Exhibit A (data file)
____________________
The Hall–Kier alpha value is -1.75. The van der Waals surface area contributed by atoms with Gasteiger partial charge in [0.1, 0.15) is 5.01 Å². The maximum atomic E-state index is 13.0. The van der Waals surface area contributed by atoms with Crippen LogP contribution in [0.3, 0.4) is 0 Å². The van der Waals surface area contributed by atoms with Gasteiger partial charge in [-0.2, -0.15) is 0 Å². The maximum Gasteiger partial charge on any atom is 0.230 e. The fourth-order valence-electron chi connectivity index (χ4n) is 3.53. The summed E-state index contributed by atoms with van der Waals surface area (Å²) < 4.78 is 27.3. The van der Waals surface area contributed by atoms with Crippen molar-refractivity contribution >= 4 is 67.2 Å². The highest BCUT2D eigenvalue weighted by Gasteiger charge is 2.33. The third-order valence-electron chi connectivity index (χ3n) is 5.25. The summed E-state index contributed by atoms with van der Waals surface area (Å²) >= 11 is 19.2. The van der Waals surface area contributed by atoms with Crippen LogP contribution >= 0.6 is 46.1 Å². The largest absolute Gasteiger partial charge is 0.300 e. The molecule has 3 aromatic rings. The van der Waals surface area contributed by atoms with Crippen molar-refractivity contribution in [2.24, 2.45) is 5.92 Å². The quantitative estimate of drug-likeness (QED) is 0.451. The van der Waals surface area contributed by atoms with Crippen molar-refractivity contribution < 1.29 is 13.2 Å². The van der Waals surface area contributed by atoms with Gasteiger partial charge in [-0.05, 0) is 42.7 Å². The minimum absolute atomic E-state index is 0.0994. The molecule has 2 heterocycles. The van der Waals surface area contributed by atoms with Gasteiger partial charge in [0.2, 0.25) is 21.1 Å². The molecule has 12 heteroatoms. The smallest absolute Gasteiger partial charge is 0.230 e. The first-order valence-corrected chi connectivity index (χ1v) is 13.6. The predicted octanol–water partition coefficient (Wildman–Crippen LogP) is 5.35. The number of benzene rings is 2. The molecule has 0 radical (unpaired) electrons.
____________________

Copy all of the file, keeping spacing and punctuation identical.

The Hall–Kier alpha value is -1.75. The van der Waals surface area contributed by atoms with Gasteiger partial charge in [0.1, 0.15) is 5.01 Å². The maximum atomic E-state index is 13.0. The van der Waals surface area contributed by atoms with Crippen LogP contribution in [0.3, 0.4) is 0 Å². The van der Waals surface area contributed by atoms with Gasteiger partial charge in [-0.2, -0.15) is 0 Å². The maximum Gasteiger partial charge on any atom is 0.230 e. The fourth-order valence-electron chi connectivity index (χ4n) is 3.53. The summed E-state index contributed by atoms with van der Waals surface area (Å²) < 4.78 is 27.3. The van der Waals surface area contributed by atoms with Crippen molar-refractivity contribution >= 4 is 67.2 Å². The highest BCUT2D eigenvalue weighted by Gasteiger charge is 2.33. The third-order valence-electron chi connectivity index (χ3n) is 5.25. The summed E-state index contributed by atoms with van der Waals surface area (Å²) >= 11 is 19.2. The van der Waals surface area contributed by atoms with Crippen LogP contribution >= 0.6 is 46.1 Å². The largest absolute Gasteiger partial charge is 0.300 e. The molecule has 3 aromatic rings. The van der Waals surface area contributed by atoms with Crippen molar-refractivity contribution in [2.24, 2.45) is 5.92 Å². The quantitative estimate of drug-likeness (QED) is 0.451. The van der Waals surface area contributed by atoms with Crippen molar-refractivity contribution < 1.29 is 13.2 Å². The van der Waals surface area contributed by atoms with Gasteiger partial charge in [-0.05, 0) is 42.7 Å². The minimum absolute atomic E-state index is 0.0994. The molecule has 2 heterocycles. The van der Waals surface area contributed by atoms with Gasteiger partial charge in [0.2, 0.25) is 21.1 Å². The molecule has 12 heteroatoms. The smallest absolute Gasteiger partial charge is 0.230 e. The first-order valence-corrected chi connectivity index (χ1v) is 13.6. The predicted octanol–water partition coefficient (Wildman–Crippen LogP) is 5.35. The number of benzene rings is 2. The molecule has 0 radical (unpaired) electrons.